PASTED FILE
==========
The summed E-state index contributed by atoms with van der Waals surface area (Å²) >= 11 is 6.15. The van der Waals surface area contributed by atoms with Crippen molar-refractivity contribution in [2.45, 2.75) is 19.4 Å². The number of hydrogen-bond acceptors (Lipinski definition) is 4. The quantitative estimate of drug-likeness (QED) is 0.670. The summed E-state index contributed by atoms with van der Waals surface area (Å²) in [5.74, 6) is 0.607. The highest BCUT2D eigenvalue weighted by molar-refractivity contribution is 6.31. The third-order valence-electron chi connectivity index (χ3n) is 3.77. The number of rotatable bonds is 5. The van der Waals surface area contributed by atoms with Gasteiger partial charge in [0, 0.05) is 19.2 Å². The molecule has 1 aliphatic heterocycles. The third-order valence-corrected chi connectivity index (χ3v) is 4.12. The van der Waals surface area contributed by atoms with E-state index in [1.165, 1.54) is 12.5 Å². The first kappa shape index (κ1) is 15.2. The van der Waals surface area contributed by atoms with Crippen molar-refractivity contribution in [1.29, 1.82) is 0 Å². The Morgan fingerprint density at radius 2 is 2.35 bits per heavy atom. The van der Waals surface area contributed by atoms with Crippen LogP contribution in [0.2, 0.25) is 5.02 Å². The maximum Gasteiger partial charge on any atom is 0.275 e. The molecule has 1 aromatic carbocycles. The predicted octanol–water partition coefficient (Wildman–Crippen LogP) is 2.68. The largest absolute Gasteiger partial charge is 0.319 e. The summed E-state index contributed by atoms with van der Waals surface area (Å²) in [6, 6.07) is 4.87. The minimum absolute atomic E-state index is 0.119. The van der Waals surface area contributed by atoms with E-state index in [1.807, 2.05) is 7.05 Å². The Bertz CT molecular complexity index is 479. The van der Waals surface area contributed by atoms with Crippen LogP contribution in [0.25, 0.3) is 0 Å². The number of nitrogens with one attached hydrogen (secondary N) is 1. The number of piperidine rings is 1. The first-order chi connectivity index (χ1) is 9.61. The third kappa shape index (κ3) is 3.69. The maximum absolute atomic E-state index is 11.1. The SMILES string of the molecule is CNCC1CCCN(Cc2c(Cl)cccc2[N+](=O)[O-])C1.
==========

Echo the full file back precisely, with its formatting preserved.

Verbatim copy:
The summed E-state index contributed by atoms with van der Waals surface area (Å²) >= 11 is 6.15. The van der Waals surface area contributed by atoms with Crippen molar-refractivity contribution in [2.45, 2.75) is 19.4 Å². The number of hydrogen-bond acceptors (Lipinski definition) is 4. The quantitative estimate of drug-likeness (QED) is 0.670. The summed E-state index contributed by atoms with van der Waals surface area (Å²) in [5.74, 6) is 0.607. The highest BCUT2D eigenvalue weighted by molar-refractivity contribution is 6.31. The third-order valence-electron chi connectivity index (χ3n) is 3.77. The number of rotatable bonds is 5. The van der Waals surface area contributed by atoms with Gasteiger partial charge in [0, 0.05) is 19.2 Å². The molecule has 1 aliphatic heterocycles. The third-order valence-corrected chi connectivity index (χ3v) is 4.12. The van der Waals surface area contributed by atoms with E-state index in [1.165, 1.54) is 12.5 Å². The first kappa shape index (κ1) is 15.2. The van der Waals surface area contributed by atoms with Crippen molar-refractivity contribution in [1.29, 1.82) is 0 Å². The Morgan fingerprint density at radius 2 is 2.35 bits per heavy atom. The van der Waals surface area contributed by atoms with Crippen LogP contribution in [0.2, 0.25) is 5.02 Å². The maximum Gasteiger partial charge on any atom is 0.275 e. The molecule has 1 aromatic carbocycles. The predicted octanol–water partition coefficient (Wildman–Crippen LogP) is 2.68. The largest absolute Gasteiger partial charge is 0.319 e. The summed E-state index contributed by atoms with van der Waals surface area (Å²) in [6, 6.07) is 4.87. The minimum absolute atomic E-state index is 0.119. The van der Waals surface area contributed by atoms with E-state index in [1.807, 2.05) is 7.05 Å². The Bertz CT molecular complexity index is 479. The van der Waals surface area contributed by atoms with Crippen LogP contribution in [0.25, 0.3) is 0 Å². The number of nitrogens with one attached hydrogen (secondary N) is 1. The number of piperidine rings is 1. The first-order chi connectivity index (χ1) is 9.61. The third kappa shape index (κ3) is 3.69. The maximum absolute atomic E-state index is 11.1. The SMILES string of the molecule is CNCC1CCCN(Cc2c(Cl)cccc2[N+](=O)[O-])C1.